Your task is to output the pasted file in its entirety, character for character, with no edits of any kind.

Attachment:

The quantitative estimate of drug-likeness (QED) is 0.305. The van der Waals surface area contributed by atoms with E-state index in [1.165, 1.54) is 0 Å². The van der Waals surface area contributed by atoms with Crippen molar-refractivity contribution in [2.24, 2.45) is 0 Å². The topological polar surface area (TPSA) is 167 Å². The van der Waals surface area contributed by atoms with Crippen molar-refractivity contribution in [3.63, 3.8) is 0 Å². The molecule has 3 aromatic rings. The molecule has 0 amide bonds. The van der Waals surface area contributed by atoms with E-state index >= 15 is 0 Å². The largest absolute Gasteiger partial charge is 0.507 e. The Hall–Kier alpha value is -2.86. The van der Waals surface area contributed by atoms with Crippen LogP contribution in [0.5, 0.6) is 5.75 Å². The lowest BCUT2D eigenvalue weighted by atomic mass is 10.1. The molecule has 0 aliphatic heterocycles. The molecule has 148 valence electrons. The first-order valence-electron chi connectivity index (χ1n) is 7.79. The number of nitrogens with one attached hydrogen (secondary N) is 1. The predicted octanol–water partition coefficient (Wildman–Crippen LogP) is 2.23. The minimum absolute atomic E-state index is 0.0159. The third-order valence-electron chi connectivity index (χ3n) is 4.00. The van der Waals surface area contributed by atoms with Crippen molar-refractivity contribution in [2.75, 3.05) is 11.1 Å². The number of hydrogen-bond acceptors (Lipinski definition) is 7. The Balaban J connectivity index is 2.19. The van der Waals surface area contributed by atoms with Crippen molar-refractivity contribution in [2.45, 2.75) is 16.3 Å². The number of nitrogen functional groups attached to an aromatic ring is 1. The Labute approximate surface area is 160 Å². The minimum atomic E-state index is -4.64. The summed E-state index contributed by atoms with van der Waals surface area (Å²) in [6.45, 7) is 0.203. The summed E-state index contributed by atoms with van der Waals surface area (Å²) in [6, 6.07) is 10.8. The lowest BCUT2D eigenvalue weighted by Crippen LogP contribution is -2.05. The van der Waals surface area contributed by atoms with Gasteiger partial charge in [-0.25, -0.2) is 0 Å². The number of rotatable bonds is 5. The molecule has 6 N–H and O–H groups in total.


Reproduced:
The quantitative estimate of drug-likeness (QED) is 0.305. The van der Waals surface area contributed by atoms with E-state index in [1.165, 1.54) is 0 Å². The van der Waals surface area contributed by atoms with Crippen molar-refractivity contribution in [2.24, 2.45) is 0 Å². The topological polar surface area (TPSA) is 167 Å². The van der Waals surface area contributed by atoms with Crippen molar-refractivity contribution in [3.63, 3.8) is 0 Å². The molecule has 3 aromatic rings. The molecule has 0 amide bonds. The van der Waals surface area contributed by atoms with E-state index >= 15 is 0 Å². The largest absolute Gasteiger partial charge is 0.507 e. The Hall–Kier alpha value is -2.86. The van der Waals surface area contributed by atoms with Crippen LogP contribution in [0.5, 0.6) is 5.75 Å². The lowest BCUT2D eigenvalue weighted by atomic mass is 10.1. The molecule has 0 aliphatic heterocycles. The molecule has 148 valence electrons. The first-order valence-electron chi connectivity index (χ1n) is 7.79. The number of nitrogens with one attached hydrogen (secondary N) is 1. The predicted octanol–water partition coefficient (Wildman–Crippen LogP) is 2.23. The minimum absolute atomic E-state index is 0.0159. The third-order valence-electron chi connectivity index (χ3n) is 4.00. The van der Waals surface area contributed by atoms with Crippen molar-refractivity contribution in [2.75, 3.05) is 11.1 Å². The number of hydrogen-bond acceptors (Lipinski definition) is 7. The Balaban J connectivity index is 2.19. The van der Waals surface area contributed by atoms with Crippen molar-refractivity contribution in [2.45, 2.75) is 16.3 Å². The number of nitrogen functional groups attached to an aromatic ring is 1. The Labute approximate surface area is 160 Å². The minimum atomic E-state index is -4.64. The summed E-state index contributed by atoms with van der Waals surface area (Å²) in [6.45, 7) is 0.203. The summed E-state index contributed by atoms with van der Waals surface area (Å²) in [6, 6.07) is 10.8. The lowest BCUT2D eigenvalue weighted by Crippen LogP contribution is -2.05. The van der Waals surface area contributed by atoms with Gasteiger partial charge in [-0.25, -0.2) is 0 Å². The number of rotatable bonds is 5. The molecule has 6 N–H and O–H groups in total.